Four-Minute Leadership is a series of informative and inspiring interviews with Atlantic changemakers exploring business and leadership in the new economy, in four-minute reads. Our fourth conversation features Joyce Carter, President and CEO, Halifax International Airport Authority, which operates Halifax Stanfield International Airport, Atlantic Canada’s principal full-service airport providing passengers and cargo clients with access to markets across the globe.
What has 2020 taught you about leadership?
Joyce Carter: This year has taught me so much as a leader in the workplace, as well as an individual. Facing a crisis as devastating as the COVID-19 pandemic has reinforced the importance of collaboration on many different levels, whether it be amongst employees, between the government and our partners, or just as people grappling with the same issues around the world.
Something else that you learn during a major crisis is the importance of charting a course yet being extremely flexible. It’s important to have a plan but know that things could change at a moment’s notice.
Lastly, never underestimate the power of remaining positive during difficult times. Don’t forget to share good news when it comes up and try to stay lighthearted when appropriate. It helps give employees and the public a break from all the bad news going on. Empathy really is key, especially in such a widespread, long-term crisis.
What’s a lesson you learned the hard way?
J.C.: I think that as a leader, you begin to understand the importance of making a solid decision and sticking with it. Sometimes, you must decide before you have all the facts or know every detail, and that can be uncomfortable but it’s something you must accept. It’s better to do that than to risk indecision or ambiguity. Taking COVID-19 as an example, early on we really had to do a 180-degree turn on our communications within a matter of days and tell passengers not to fly—something we’ve never done before. We stuck with our messaging and made changes as more information became available. We couldn’t wait to understand exactly what was going on or what it meant for our organization in the long term before we took action to keep people safe throughout the pandemic.
What advice did you receive early in your career that has stayed with you?
J.C.: Early on, I learned the importance of community engagement. It’s hard to do business, or even live, in a community in which you are not involved. At Halifax Stanfield, we have many community outreach initiatives such as our volunteer programs and sponsorship opportunities, which all help to create a richer environment for our communities. Community goes beyond geographical location as well, such as the aviation community. I’m chair of the Canadian Airports Council and a member of Women in Aviation International and Women in Aerospace Canada – Atlantic, as well as several other local initiatives. These connections are essential in business and in my career—every day, I rely on the relationships I’ve built.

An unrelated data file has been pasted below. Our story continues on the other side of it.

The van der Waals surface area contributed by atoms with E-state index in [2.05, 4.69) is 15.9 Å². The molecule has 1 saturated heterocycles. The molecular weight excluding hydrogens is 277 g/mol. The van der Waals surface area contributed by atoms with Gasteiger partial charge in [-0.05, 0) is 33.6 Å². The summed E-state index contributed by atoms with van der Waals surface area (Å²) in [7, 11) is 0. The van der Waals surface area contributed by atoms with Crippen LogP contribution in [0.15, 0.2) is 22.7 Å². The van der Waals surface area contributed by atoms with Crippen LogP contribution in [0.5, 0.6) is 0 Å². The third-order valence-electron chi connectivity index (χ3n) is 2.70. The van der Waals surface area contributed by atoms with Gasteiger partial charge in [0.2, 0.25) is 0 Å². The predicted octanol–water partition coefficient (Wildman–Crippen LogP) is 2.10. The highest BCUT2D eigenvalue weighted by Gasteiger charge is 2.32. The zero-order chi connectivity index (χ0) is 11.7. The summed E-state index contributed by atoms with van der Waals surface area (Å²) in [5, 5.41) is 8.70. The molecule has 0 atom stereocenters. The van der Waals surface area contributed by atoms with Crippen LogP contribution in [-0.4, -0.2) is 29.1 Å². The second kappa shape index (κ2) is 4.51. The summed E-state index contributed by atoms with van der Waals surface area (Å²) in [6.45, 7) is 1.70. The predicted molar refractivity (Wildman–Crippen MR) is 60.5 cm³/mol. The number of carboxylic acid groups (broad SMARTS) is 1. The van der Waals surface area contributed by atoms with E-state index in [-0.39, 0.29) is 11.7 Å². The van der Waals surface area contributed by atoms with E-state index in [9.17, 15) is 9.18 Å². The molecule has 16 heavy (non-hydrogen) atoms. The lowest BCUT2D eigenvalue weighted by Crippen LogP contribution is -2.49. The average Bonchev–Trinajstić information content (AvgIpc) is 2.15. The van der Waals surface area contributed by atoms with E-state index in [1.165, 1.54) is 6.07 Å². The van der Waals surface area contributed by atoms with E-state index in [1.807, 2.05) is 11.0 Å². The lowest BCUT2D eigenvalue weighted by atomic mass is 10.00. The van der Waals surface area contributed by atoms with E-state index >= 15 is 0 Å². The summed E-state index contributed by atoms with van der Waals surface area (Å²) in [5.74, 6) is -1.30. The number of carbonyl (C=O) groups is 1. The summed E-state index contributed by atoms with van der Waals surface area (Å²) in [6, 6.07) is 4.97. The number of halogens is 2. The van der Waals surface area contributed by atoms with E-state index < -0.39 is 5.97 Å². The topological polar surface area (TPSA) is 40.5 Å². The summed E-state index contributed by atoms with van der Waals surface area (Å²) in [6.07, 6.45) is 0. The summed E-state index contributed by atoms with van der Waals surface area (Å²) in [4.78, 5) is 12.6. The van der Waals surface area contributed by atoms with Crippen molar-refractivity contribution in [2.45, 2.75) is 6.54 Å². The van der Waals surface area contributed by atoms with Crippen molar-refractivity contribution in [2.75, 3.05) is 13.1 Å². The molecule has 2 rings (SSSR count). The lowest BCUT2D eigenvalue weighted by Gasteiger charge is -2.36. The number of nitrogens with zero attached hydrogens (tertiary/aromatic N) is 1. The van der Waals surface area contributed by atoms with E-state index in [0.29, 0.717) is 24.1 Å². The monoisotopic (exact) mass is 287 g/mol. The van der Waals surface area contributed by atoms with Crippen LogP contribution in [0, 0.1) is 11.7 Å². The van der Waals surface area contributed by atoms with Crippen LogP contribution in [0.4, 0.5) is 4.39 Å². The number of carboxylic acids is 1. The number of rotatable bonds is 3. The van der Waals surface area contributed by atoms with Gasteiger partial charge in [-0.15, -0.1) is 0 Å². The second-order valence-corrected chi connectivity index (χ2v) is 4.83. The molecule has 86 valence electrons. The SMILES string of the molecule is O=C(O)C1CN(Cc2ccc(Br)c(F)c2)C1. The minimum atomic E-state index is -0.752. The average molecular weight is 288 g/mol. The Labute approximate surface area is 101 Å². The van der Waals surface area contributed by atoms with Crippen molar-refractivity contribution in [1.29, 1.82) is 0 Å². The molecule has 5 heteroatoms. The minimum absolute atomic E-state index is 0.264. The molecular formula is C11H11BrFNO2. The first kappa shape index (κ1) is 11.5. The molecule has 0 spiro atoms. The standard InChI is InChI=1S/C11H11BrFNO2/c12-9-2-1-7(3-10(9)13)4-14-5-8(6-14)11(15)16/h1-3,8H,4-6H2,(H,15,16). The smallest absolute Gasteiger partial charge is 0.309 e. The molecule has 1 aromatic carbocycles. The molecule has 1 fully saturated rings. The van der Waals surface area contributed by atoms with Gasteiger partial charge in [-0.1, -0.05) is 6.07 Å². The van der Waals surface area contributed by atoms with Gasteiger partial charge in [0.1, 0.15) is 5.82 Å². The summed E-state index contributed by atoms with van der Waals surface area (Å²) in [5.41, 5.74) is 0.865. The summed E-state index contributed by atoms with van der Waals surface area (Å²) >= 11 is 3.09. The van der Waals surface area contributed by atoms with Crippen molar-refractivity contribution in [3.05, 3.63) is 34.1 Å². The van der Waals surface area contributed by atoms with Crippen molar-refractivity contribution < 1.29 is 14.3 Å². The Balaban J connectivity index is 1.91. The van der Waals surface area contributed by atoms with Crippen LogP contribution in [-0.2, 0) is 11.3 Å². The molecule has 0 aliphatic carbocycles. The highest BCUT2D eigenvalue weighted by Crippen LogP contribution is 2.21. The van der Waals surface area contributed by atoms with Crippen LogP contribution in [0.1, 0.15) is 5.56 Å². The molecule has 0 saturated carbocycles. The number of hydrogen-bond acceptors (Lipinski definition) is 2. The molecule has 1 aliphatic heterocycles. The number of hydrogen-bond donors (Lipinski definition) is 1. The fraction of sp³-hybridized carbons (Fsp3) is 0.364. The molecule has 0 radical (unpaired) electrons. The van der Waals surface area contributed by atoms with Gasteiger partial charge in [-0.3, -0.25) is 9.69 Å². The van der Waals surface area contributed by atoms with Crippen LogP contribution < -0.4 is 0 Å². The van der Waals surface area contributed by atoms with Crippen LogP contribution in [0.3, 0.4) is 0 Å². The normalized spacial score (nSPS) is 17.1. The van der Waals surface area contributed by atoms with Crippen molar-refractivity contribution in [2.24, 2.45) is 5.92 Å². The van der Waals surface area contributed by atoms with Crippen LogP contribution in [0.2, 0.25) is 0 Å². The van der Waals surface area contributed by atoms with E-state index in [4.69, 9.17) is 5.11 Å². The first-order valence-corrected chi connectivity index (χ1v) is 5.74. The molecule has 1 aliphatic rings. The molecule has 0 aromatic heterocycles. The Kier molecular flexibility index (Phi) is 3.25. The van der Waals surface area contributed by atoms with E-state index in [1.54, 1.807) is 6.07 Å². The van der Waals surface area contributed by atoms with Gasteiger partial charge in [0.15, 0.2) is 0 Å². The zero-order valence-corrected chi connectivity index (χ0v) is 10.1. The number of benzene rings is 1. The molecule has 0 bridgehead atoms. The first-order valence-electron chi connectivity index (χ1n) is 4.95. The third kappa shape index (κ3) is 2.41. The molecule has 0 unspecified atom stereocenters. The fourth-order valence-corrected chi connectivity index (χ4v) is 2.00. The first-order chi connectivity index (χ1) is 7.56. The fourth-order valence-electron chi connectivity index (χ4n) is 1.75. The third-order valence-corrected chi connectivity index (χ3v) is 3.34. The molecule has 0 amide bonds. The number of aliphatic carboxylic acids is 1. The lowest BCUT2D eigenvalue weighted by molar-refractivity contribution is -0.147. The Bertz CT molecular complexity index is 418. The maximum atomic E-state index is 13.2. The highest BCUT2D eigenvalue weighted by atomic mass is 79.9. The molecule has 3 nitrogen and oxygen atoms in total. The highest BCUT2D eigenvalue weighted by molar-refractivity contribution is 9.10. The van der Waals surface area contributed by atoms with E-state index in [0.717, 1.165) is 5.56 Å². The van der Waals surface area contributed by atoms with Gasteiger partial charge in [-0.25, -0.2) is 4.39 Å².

Who shaped you the most as a leader?
J.C.: I couldn’t pinpoint just one person, or even a few, that shaped me as a leader. I have learned from so many people that helped me become who I am today. Some of these figures were in positions of leadership at my workplace, and others were leaders in their communities. And of course, family members showed me what true leadership looks like. All these influences have helped shape who I am and how I engage with my team, colleagues and partners, today.
What advice would you give to emerging leaders?
J.C.: I would encourage young women leaders to consider pursuing a career in the aviation industry! Putting the pandemic aside, this is an incredible industry with myriad opportunities. As a member of Women in Aviation International and Women in Aerospace Canada, and the first female chair of the Canadian Airports Council, I am a dedicated advocate for women in aviation. Follow your passion—I can assure you that you won’t regret it.
What’s the most unexpected thing about you?
J.C.: I grew up in rural Cape Breton, so my earliest job opportunities were fairly limited compared to what young people in Halifax can do. In high school, I worked at my dad’s service station pumping gas. I also raised money for our high school graduation by chopping, splitting, and peeling a cord of wood! When I went to Saint Mary’s University, here in Halifax, I spent some time working at Farmer’s Dairy—the milk on tap (and free ice cream) in the cafeteria were the best!